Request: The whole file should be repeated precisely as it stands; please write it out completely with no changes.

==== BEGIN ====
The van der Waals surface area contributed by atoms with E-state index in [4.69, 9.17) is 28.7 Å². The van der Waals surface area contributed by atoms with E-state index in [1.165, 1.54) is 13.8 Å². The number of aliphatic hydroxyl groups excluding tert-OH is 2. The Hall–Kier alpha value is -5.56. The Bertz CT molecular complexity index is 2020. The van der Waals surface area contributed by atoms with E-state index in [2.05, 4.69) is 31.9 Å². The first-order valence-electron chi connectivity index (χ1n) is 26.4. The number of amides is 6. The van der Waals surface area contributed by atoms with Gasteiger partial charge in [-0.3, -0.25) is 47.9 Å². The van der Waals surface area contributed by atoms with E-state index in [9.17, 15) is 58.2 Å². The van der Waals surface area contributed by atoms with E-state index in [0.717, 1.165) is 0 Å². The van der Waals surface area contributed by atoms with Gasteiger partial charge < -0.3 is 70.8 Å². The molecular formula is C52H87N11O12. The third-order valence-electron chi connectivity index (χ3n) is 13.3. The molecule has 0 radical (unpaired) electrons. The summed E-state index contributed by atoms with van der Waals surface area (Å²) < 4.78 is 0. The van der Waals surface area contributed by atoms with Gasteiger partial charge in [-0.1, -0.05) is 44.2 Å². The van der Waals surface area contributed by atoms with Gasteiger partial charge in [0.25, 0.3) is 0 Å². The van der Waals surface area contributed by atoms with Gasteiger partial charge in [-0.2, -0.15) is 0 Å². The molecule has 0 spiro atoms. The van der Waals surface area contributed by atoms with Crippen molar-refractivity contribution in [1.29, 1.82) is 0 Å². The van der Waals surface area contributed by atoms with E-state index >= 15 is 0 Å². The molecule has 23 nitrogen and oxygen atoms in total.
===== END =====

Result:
The van der Waals surface area contributed by atoms with E-state index in [4.69, 9.17) is 28.7 Å². The van der Waals surface area contributed by atoms with E-state index in [1.165, 1.54) is 13.8 Å². The number of aliphatic hydroxyl groups excluding tert-OH is 2. The Hall–Kier alpha value is -5.56. The Bertz CT molecular complexity index is 2020. The van der Waals surface area contributed by atoms with E-state index in [2.05, 4.69) is 31.9 Å². The first-order valence-electron chi connectivity index (χ1n) is 26.4. The number of amides is 6. The van der Waals surface area contributed by atoms with Gasteiger partial charge in [-0.3, -0.25) is 47.9 Å². The van der Waals surface area contributed by atoms with E-state index in [9.17, 15) is 58.2 Å². The van der Waals surface area contributed by atoms with E-state index in [0.717, 1.165) is 0 Å². The van der Waals surface area contributed by atoms with Gasteiger partial charge < -0.3 is 70.8 Å². The molecular formula is C52H87N11O12. The third-order valence-electron chi connectivity index (χ3n) is 13.3. The molecule has 0 radical (unpaired) electrons. The summed E-state index contributed by atoms with van der Waals surface area (Å²) < 4.78 is 0. The van der Waals surface area contributed by atoms with Gasteiger partial charge in [-0.1, -0.05) is 44.2 Å². The van der Waals surface area contributed by atoms with Gasteiger partial charge in [0.25, 0.3) is 0 Å². The van der Waals surface area contributed by atoms with Gasteiger partial charge in [-0.2, -0.15) is 0 Å². The molecule has 0 spiro atoms. The van der Waals surface area contributed by atoms with Crippen molar-refractivity contribution in [1.29, 1.82) is 0 Å². The van der Waals surface area contributed by atoms with E-state index >= 15 is 0 Å². The molecule has 23 nitrogen and oxygen atoms in total.